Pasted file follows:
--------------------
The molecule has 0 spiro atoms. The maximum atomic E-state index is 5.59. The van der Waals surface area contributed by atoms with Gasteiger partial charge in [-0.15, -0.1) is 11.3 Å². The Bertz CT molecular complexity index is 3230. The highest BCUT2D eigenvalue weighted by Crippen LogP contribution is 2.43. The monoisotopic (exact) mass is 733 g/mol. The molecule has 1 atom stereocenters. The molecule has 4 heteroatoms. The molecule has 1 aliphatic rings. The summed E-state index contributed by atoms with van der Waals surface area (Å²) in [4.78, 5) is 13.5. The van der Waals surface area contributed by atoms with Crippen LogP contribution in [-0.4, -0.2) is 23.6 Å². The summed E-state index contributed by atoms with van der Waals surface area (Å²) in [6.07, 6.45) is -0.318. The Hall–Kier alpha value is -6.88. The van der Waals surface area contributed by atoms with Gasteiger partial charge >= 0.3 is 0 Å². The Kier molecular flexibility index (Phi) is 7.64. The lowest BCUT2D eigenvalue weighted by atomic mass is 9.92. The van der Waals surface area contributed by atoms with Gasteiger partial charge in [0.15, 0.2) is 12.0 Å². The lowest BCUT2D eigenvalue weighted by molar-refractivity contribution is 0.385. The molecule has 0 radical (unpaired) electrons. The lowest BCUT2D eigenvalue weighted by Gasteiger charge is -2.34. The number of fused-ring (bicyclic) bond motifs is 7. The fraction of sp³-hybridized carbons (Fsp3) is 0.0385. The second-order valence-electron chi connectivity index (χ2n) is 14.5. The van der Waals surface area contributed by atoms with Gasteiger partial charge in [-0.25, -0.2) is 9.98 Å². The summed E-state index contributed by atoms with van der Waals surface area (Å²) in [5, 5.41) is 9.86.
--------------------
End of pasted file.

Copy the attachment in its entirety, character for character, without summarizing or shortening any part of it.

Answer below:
The molecule has 0 spiro atoms. The maximum atomic E-state index is 5.59. The van der Waals surface area contributed by atoms with Gasteiger partial charge in [-0.15, -0.1) is 11.3 Å². The Bertz CT molecular complexity index is 3230. The highest BCUT2D eigenvalue weighted by Crippen LogP contribution is 2.43. The monoisotopic (exact) mass is 733 g/mol. The molecule has 1 atom stereocenters. The molecule has 4 heteroatoms. The molecule has 1 aliphatic rings. The summed E-state index contributed by atoms with van der Waals surface area (Å²) in [4.78, 5) is 13.5. The van der Waals surface area contributed by atoms with Crippen LogP contribution in [-0.4, -0.2) is 23.6 Å². The summed E-state index contributed by atoms with van der Waals surface area (Å²) in [6.07, 6.45) is -0.318. The Hall–Kier alpha value is -6.88. The van der Waals surface area contributed by atoms with Gasteiger partial charge >= 0.3 is 0 Å². The Kier molecular flexibility index (Phi) is 7.64. The lowest BCUT2D eigenvalue weighted by atomic mass is 9.92. The van der Waals surface area contributed by atoms with Gasteiger partial charge in [0.15, 0.2) is 12.0 Å². The lowest BCUT2D eigenvalue weighted by molar-refractivity contribution is 0.385. The molecule has 0 radical (unpaired) electrons. The lowest BCUT2D eigenvalue weighted by Gasteiger charge is -2.34. The number of fused-ring (bicyclic) bond motifs is 7. The fraction of sp³-hybridized carbons (Fsp3) is 0.0385. The second-order valence-electron chi connectivity index (χ2n) is 14.5. The van der Waals surface area contributed by atoms with Gasteiger partial charge in [-0.25, -0.2) is 9.98 Å². The summed E-state index contributed by atoms with van der Waals surface area (Å²) in [5, 5.41) is 9.86.